On Wednesday, April 22nd, the world will be celebrating Earth Day. This isn’t just any Earth Day, but the 50th anniversary of Earth Day’s beginning. The world and life as we know it has drastically changed in a short amount of time. At the forefront is the COVID-19 pandemic, which has led to mass shutdowns of businesses, the economy and even schools. This slower pace of life, however, can also be seen as an opportunity to appreciate our planet and the nature around us that we often take for granted. Read on for a brief history of Earth Day and its origin.
The first Earth Day
Earth Day officially began in 1970 after Senator Gaylord Nelson of Wisconsin had witnessed the horrifying damages caused by an oil spill in Santa Barbara, California. Nelson, having been inspired by the student anti-war movement, decided to harness that energy and attempt to integrate awareness about environmental protection into public awareness and, hopefully, onto the national political agenda. April 22nd was chosen as the date, as it fell conveniently between spring break and final exams. Backed by a conservative Republican Congressman, and with a Harvard University student serving as national coordinator, Nelson built a staff of 85 and promoted the event across the country.
Earth Day 1970 achieved what Nelson had set out to achieve and more. Bringing together Democrats and Republicans alike as well as people from all economic backgrounds and social status, it became clear that the health of the environment was an issue that everyone had in common. Ultimately, the first Earth Day led to the creation of the United States Environmental Protection Agency and the passage of the Clean Air Act. Within three more years, the Clean Water Act and the Endangered Species Act had both been passed.
Earth Day around the world
Just before 1990, a group of environmental leaders reached out to Denis Hayes, also known as the Harvard student who was integral in organizing the first Earth Day and he agreed to organize a global campaign. 200 million people from over 140 countries around the world participated in these global efforts. This platform gave an enormous boost to recycling around the world and helped shape what became the UN Earth Summit in Rio De Janeiro in 1992. President Bill Clinton, in turn, awarded Senator Nelson with the Presidential Medal of Freedom for his role as Earth Day founder.
Earth Day 2000
Hayes agreed to lead a new campaign as the new millennium was approaching. This time, the focus was clean energy and the increasing concern regarding global warming. This particular Earth Day used the relatively new power of the Internet to organize activists from around the globe. 5000 environmental groups and a record 184 countries participated, reaching hundreds of millions of people.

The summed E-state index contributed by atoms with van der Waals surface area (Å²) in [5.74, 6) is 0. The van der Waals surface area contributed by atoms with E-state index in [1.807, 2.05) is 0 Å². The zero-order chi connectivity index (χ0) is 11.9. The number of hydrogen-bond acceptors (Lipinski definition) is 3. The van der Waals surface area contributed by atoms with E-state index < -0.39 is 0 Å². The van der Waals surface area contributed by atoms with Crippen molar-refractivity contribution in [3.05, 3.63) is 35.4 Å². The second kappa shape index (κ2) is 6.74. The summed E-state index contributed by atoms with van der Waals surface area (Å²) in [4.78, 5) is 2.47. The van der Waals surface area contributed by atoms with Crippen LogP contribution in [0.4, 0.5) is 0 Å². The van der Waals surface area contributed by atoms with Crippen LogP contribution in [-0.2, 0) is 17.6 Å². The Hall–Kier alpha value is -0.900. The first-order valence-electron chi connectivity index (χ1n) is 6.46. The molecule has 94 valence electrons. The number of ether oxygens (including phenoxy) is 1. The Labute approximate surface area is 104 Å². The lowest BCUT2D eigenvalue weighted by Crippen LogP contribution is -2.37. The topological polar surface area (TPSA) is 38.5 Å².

Earth Day 2010
Earth Day 2010 carried elements similar to the original Earth Day in 1970. There were many challenges to overcome regarding cynicism of climate change deniers, skeptical politicians, a less enthusiastic public and a divided environmental community. Despite these challenges, Earth Day was reestablished as a major moment for global environmental action. 250,000 people gathered at the National Mall in Washington DC and a global tree planting initiative was introduced, which has since become The Canopy Project. Earth Day Network also launched A Billion Acts of Green®, which is to this day, the world’s largest environmental service project, and attracted 75,000 partners in 192 countries in the observation of Earth Day.
Earth Day today
Today, Earth Day is widely recognized as the largest secular observance in the world, marked by more than a billion people every year as a day of action to change human behaviour and provoke policy changes.
We, at Industrial Revolution, are excited to see the amazing changes and action plans brought about by this year’s Earth Day. We are living in a time of uncertainty and isolation in many ways. Earth Day, as a global initiative, celebration and network is an incredible way to feel connected at a time when we often feel alone.
Happy 50th Earth Day!